How realistic is the TV series CID

El Cid: Review of the series on Amazon Prime Video

In the historical contempt series "El Cid", Amazon tells the story of glorious battles and mean intrigues in the life of the Spanish national hero.

If anyone needs an argument against small states, against sovereigns who cook their own soup and lose sight of the big picture: Amazon Video provides a couple of impressive reasons with the Spanish historical series "El Cid" from December 18th. Anyone who is king in Spain in the 11th century, who wants to do all the big politics in small empires and only causes confusion, who, depending on the balance of power, holds his flag in changing winds - no wonder that the country and its people long for a strong man , after a knight without fear or rebuke.

This man really existed in Spain. El Cid is unconditionally revered as a national hero. Historically, Rodrigo Díaz de Vivar, his real name, was a controversial figure, a servant of many masters, who, contrary to popular belief, was about himself when he fought glorious battles for the good of the nation. The man knew how to get his mites dry. The series creators José Velasco and Luis Arranz don't tell much about that.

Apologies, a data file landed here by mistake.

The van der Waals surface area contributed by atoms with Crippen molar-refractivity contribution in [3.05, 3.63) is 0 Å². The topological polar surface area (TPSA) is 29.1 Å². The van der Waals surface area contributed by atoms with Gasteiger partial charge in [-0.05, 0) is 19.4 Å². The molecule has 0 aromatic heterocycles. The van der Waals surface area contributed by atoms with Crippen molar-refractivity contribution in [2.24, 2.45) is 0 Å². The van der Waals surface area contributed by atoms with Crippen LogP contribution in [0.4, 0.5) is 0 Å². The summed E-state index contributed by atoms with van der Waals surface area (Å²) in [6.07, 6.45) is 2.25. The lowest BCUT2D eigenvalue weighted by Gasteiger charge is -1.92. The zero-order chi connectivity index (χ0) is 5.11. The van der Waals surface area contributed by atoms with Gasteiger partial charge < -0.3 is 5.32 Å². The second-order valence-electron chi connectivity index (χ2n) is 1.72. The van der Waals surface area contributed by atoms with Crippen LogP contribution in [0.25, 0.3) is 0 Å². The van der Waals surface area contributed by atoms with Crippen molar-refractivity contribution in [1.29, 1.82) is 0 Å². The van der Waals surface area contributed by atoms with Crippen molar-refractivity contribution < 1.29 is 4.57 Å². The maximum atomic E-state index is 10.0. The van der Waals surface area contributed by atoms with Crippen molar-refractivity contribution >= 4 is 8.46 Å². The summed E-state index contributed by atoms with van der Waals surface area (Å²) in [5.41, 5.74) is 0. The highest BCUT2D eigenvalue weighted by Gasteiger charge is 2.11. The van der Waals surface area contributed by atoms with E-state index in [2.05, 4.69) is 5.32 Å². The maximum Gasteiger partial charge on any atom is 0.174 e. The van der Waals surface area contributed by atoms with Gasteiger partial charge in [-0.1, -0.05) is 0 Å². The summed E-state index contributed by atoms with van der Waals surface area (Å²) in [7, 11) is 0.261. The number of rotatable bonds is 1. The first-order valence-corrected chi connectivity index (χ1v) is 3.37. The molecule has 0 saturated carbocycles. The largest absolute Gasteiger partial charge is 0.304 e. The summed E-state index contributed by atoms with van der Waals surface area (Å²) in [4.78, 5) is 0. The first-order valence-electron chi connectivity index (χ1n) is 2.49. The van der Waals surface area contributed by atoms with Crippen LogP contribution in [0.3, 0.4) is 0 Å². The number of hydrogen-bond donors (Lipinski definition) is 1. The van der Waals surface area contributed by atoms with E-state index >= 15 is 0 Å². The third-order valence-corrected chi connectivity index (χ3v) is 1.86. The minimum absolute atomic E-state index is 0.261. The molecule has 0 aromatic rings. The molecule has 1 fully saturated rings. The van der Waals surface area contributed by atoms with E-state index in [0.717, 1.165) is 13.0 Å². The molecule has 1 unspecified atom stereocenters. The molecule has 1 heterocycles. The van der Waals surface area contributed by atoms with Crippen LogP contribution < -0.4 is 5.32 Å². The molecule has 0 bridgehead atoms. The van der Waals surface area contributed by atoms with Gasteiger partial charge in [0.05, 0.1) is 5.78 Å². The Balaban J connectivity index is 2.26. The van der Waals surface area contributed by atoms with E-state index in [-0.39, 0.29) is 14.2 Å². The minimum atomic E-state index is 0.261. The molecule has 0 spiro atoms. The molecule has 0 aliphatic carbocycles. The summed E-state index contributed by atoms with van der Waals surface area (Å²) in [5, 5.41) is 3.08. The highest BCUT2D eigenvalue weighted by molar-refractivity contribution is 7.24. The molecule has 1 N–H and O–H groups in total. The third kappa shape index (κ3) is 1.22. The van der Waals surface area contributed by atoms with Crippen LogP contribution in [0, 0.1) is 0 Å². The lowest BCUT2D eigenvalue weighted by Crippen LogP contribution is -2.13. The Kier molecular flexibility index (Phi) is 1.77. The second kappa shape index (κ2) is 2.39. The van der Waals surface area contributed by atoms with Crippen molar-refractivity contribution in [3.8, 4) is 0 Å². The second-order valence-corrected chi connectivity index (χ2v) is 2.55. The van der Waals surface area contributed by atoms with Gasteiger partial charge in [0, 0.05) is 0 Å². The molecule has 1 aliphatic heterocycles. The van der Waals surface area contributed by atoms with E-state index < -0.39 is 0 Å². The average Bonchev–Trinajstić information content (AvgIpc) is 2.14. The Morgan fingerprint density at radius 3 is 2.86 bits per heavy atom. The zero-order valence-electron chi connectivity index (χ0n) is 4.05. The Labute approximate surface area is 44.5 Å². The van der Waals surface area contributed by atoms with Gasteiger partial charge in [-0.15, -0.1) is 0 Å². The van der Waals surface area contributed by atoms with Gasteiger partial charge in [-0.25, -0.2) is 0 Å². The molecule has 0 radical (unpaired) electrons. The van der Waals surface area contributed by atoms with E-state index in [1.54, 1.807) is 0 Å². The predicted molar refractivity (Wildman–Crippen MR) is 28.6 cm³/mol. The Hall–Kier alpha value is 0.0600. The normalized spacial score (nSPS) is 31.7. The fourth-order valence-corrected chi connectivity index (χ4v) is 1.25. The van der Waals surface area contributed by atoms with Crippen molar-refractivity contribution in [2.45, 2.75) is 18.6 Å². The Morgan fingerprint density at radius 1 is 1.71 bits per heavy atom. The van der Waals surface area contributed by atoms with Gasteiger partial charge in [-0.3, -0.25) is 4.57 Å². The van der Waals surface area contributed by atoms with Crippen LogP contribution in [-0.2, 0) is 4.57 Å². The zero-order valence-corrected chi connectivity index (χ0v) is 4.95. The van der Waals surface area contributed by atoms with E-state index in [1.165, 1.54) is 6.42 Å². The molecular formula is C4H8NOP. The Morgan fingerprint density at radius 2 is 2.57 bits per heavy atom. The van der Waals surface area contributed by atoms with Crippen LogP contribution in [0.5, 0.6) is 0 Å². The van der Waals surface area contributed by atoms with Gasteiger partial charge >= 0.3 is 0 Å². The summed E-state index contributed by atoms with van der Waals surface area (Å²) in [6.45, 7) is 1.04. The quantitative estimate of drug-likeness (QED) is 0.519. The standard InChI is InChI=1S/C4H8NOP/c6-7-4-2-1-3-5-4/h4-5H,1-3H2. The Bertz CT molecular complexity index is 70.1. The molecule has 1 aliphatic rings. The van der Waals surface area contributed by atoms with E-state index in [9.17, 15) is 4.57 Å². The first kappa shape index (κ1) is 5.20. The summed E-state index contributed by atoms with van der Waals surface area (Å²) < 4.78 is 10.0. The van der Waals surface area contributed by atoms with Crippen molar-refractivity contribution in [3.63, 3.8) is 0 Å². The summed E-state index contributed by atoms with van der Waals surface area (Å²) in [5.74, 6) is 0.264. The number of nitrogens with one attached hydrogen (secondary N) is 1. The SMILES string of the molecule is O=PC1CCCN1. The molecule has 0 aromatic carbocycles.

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El Cid (Jaime Lorente "House of Money") is the Amazon original series, a saint who rushes forward with wit, charm and youthful carefree. As a twelve-year-old boy brought to the court of Léon, the squire grows up to be a handsome man to whom loyalty is more important than anything else. As honorable as his request is, it is so hopeless: King Ferdinand's children intrigue with one another at court, the queen plans to overthrow, counts are renegades, the neighboring empires rebellious, and then there are also the Moors in the south.

Those who accept that new names are constantly being spun, new intrigues are spun, new alliances are forged and old alliances are terminated, who do not mind losing track of things, will get a respectable history series with "El Cid" under the Spanish sun combines the best of sleazy soap opera and brutal slaughterhouse. It's always exciting: On the one hand, there is always quite a lot going on in the ten episodes, on the other hand, the splendidly equipped series was produced with a decent budget and therefore looks great.

It may not be very credible that El Cid goes his heroic path unswervingly and lonely in the midst of conspiracies and assassinations, vanity and sibling love, political maneuvers and economic hegemony. But as a glorious fighter he fulfills a longing for consistency and a sense of honor, and there is enough space left and right of the path for fascinating anecdotes about life in medieval Spain. Although the swipes against patriarchy and the undermining of constitutional principles seem a bit out of place in view of the predominant romanticism of chivalry.

Source: teleschau - der mediendienst GmbH